In 2006, millions of protesters - many of them young people - poured into the streets of small and large cities to call for immigration reform. The huge mass actions, however, seem to have faded as quickly as they erupted.

But the issues that prompted the 2006 protests remain: federal policies stand unchanged. And the national debate about immigration has become a largely unmentioned elephant in the race for president. In this report, we discover what groups are now doing and thinking about immigration.

In Postville, Iowa, scores of volunteers coordinated by a local church tried to tend to emergency needs when hundreds of immigrant workers were detained in May. What may have been the largest immigration raid in Iowa

Community Nonprofits: Katrina's Unsung Heroes Still on the Job

Three years after Hurricane Katrina hit the Gulf Coast, we hear about changes and challenges in New Orleans, but know little of the aftermath of Katrina in Mississippi even though the storm touched virtually the entire state.

Mississippi community nonprofits have seized this improbable moment to rebuild a more engaged and equitable state. Anne Pasmanick spoke to nonprofit leaders along the coast to bring Blue Avocado readers the largely hidden story of their efforts to use the region's recovery as a stepping stone to lasting social change.

"This disaster has woken us up in Mississippi," says Derrick Johnson, state president of the NAACP. "This is our one chance to sit down with all the decision makers and say what our needs and dreams are."

Profound challenges will dog the region for years to come. But in the aftermath of both the natural and the man-made devastation, the Mississippi Gulf Coast may be witnessing the beginning of the end of generations of marginalization. With the adoption of fruitful approaches to community work

Gas Rates, Volunteers, and Justice: Reader OpEd

Many people don't realize that on their personal tax returns volunteers can
deduct mileage expenses incurred as part of
volunteering. For example, if a volunteer drives 30 miles to volunteer at an art school or drive a patient to chemotherapy, the volunteer can deduct $4.20 on her next tax return. Even fewer people realize that in contrast, if this same person drives 30 miles for her business, she can deduct $17.55!

Clearly we need to help volunteers claim the deductions they can. And in this Blue Avocado Reader OpEd, activist Susan Ellis talks both about how we can change the law, and steps we can take now to supportvolunteerism in an era of high gas prices:

You may know that the IRS just raised the rate for the business-related mileage
deduction to 58.5 cents. But did you know that the charitable driving deduction
remains at only 14 cents a mile? So volunteers, who often use their cars to provide
life-or-death services to people in need, are deriving less tax benefits as their driving expenses rise.

This issue is particularly important since, as the cost of gasoline soars, Americans are trying to drive less. The high cost of driving is already . . .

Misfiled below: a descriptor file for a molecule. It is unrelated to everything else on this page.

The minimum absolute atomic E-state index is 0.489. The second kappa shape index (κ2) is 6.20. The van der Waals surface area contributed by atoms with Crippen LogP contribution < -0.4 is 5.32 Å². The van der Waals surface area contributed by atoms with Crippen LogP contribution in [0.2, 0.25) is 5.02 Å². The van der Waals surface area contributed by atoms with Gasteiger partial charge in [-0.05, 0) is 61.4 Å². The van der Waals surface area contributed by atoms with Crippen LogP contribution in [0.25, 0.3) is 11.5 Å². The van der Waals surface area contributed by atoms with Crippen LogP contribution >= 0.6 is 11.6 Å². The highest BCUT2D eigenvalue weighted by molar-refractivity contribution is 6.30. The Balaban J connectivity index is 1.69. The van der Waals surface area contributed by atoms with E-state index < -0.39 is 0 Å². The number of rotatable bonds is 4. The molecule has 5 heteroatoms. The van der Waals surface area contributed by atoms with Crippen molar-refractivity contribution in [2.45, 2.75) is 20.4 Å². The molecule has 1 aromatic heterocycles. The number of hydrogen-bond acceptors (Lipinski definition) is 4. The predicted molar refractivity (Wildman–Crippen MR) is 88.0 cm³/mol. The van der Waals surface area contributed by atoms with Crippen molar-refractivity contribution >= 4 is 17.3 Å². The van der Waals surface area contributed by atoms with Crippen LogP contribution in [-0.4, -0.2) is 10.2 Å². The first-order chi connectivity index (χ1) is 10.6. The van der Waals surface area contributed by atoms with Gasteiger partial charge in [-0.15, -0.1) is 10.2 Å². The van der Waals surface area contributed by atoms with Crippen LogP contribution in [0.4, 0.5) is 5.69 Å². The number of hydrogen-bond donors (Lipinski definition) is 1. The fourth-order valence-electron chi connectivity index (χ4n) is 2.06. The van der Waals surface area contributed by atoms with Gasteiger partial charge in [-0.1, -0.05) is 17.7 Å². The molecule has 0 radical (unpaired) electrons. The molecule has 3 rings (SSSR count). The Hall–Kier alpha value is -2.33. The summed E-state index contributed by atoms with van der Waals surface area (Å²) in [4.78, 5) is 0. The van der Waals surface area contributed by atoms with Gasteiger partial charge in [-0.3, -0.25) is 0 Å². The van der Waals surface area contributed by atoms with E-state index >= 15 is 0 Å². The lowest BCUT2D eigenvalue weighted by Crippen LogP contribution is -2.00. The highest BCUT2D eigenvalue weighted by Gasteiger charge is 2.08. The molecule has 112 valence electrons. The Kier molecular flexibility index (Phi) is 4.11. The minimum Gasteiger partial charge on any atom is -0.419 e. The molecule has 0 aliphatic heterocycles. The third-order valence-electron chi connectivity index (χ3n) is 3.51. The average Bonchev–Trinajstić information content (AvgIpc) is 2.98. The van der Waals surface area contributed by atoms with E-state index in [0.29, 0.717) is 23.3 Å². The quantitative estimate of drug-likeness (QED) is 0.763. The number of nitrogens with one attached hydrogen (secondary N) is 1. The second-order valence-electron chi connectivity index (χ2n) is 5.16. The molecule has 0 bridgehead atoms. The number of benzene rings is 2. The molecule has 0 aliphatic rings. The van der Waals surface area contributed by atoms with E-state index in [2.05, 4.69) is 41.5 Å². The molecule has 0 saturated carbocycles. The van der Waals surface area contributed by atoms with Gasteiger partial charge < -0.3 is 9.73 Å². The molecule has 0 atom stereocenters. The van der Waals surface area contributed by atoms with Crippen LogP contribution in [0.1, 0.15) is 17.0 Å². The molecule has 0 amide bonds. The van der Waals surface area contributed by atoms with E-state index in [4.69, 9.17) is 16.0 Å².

More Than the Olympics: Sports, Nonprofits & Community

This month, sports eyes turn to the Olympics to see some of the world's greatest athletes compete for medals and country. As you settle into your couch to take in the pageantry and competition in Beijing, don't forget the impact that nonprofit groups have had in creating America's awe-inspiring performers - and in building communities.

You may not see a nonprofit logo on an Olympian's cap or the back of a superstar's jersey, but nonprofiteers are behind every great sport in the U.S. No athlete has reached the pinnacle of his or her sport outside the complex eco-system of volunteer, amateur, and community nonprofit sports.

Amateur sports embody "the best of nonprofit spirit: people getting together about something people care about," observes sports anthropologist Orin Starn of Duke University.

Sports nonprofits of all sizes touch millions of Americans by organizing . . .

Obama: the Nonprofit Sector's Favorite Son?

As never before in recent memory, all eyes are on the presidential election. And for Blue Avocado readers, part of the reason is that one of the candidates - Barack Obama - comes from the nonprofit sector. While presidential candidates typically begin their careers at private law firms or in government, Obama chose to begin his as an organizer and antipoverty advocate for a community-based nonprofit. His wife Michelle is a former nonprofit executive director. Other presidential candidates have shared Obama's commitment to civil rights, community empowerment and economic justice. But Obama is the first major candidate to have come from on-the-ground nonprofit work.

Veteran journalist Deborah Bolling spoke with antipoverty nonprofit folk to learn how they are reacting to a fellow nonprofiteer running for president.

When Senator Barack Obama rose to occupy center stage during his appearance at the Democratic National Convention four years ago, most Americans never imagined the spotlight he commanded then would shine even brighter now.

After a protracted primary battle with perhaps a remarkably formidable candidate, Obama has emerged as the presumptive Democratic nominee for president of the United States.

Obama's unexpected ascension is marked by at least three historical . . .